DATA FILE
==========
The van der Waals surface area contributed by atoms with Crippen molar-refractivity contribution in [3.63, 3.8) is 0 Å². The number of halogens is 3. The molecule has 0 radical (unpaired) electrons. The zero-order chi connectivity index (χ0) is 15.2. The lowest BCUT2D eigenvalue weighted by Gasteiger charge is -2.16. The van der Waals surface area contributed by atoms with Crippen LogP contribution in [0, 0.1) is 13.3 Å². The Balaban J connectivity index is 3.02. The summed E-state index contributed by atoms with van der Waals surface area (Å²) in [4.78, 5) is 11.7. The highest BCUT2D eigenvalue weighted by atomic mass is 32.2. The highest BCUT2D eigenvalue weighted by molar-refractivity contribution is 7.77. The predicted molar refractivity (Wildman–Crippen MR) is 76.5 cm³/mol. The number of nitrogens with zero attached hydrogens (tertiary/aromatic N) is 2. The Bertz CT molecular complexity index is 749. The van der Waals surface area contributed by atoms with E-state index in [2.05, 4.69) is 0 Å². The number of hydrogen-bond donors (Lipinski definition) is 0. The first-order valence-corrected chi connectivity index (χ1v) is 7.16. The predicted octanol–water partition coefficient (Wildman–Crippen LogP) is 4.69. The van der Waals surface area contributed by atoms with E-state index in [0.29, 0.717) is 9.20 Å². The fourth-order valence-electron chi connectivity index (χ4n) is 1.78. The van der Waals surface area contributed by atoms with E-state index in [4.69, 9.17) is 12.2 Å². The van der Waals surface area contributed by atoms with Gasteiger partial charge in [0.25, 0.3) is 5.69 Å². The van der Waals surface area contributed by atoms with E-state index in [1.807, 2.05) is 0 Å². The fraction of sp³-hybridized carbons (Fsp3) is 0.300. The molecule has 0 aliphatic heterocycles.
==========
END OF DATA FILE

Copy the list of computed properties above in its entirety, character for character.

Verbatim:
The van der Waals surface area contributed by atoms with Crippen molar-refractivity contribution in [3.63, 3.8) is 0 Å². The number of halogens is 3. The molecule has 0 radical (unpaired) electrons. The zero-order chi connectivity index (χ0) is 15.2. The lowest BCUT2D eigenvalue weighted by Gasteiger charge is -2.16. The van der Waals surface area contributed by atoms with Crippen LogP contribution in [0, 0.1) is 13.3 Å². The Balaban J connectivity index is 3.02. The summed E-state index contributed by atoms with van der Waals surface area (Å²) in [4.78, 5) is 11.7. The highest BCUT2D eigenvalue weighted by atomic mass is 32.2. The highest BCUT2D eigenvalue weighted by molar-refractivity contribution is 7.77. The predicted molar refractivity (Wildman–Crippen MR) is 76.5 cm³/mol. The number of nitrogens with zero attached hydrogens (tertiary/aromatic N) is 2. The Bertz CT molecular complexity index is 749. The van der Waals surface area contributed by atoms with E-state index in [2.05, 4.69) is 0 Å². The number of hydrogen-bond donors (Lipinski definition) is 0. The first-order valence-corrected chi connectivity index (χ1v) is 7.16. The predicted octanol–water partition coefficient (Wildman–Crippen LogP) is 4.69. The van der Waals surface area contributed by atoms with E-state index in [0.29, 0.717) is 9.20 Å². The fourth-order valence-electron chi connectivity index (χ4n) is 1.78. The van der Waals surface area contributed by atoms with E-state index in [4.69, 9.17) is 12.2 Å². The van der Waals surface area contributed by atoms with Gasteiger partial charge in [0.25, 0.3) is 5.69 Å². The van der Waals surface area contributed by atoms with E-state index in [1.807, 2.05) is 0 Å². The fraction of sp³-hybridized carbons (Fsp3) is 0.300. The molecule has 0 aliphatic heterocycles.